Forissier, a French company specialising in cables, has decided to invest outside its core business and develop a "recovery basket" which can be used to rescue several people at one time by helicopter.

The basket was patented by an officer in the French Groupement d'Intervention de la Gendarmerie Nationale (GIGN) - the equivalent of the UK SAS. The decision follows two years of discussions with the French army, which has been testing the equipment.

Until now, helicopter recovery and evacuation of people has been painfully slow: a rescuer descends from the helicopter and rescues one person at a time.


But the Forissier recovery basket makes it possible to rescue up to 10 people in one go, without endangering the life of the rescuer. The basket can even accommodate stretchers and medical equipment.

The basket, which is folded like an upside-down umbrella and attached to a 25m rope, is dropped from the helicopter and opens automatically when the rope tightens, in less than 10 seconds.

Once the basket is open, people can get on it and attach themselves using the belts fixed to the central pole.

The helicopter then flies up and transports the basket to a secure place where the people who have been rescued can get off the basket.

It can then go back to rescue more people if needed. It takes only a minute for two operators to fold the basket away.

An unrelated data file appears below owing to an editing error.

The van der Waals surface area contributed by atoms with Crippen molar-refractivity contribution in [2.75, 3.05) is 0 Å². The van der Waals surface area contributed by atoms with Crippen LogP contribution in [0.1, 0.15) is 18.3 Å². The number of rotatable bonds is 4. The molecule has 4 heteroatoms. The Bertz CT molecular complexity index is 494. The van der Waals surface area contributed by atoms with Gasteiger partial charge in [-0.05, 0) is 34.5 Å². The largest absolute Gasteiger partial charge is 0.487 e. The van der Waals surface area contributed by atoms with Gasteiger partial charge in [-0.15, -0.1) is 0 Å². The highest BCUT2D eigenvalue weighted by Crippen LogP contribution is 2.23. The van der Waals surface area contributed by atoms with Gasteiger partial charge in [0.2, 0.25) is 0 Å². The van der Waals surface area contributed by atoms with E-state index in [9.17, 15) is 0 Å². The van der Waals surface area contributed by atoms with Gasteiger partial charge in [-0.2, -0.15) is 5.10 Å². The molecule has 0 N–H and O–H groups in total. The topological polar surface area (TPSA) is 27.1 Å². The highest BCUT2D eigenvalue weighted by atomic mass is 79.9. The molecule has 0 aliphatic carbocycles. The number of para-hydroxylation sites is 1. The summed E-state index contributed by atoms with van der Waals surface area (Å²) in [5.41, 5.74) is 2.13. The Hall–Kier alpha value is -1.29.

The basket can be used in extreme situations, where a helicopter cannot land to take passengers, for example in mountains, at sea, at the top of a building; or in hostile situations, where speed is paramount.

The current model, which is 1.5m high and weights 43kg, was designed for the Aerospatiale Super Puma helicopter, which is large enough to carry it. Forissier is working on a smaller model, with only three spokes, which could be used on smaller helicopters.

The current model is already stable on water thanks to the air contained in its structure, but a customised version with inflatable tanks for sea rescue is being developed.

The French army recently ran successful trials up to the limits of the helicopter - 10 people at 200km/h, and then performed a demonstration at the recent G8 meeting. Expect the army to do it again in two years' time at the next Paris Air Show, once the basket has been adopted by the armed forces.


The French army is currently finalising certification and production should start at the end of June. Forissier believes potential markets include the military, with whom the first prototypes have been designed, as well as civilian agencies or companies: mountain or sea rescue organisations, fire-fighters and oil platform operators. Already contact has been made with Russian army officials, who will visit the stand at the show on Friday 20 June.

Source: Flight Daily News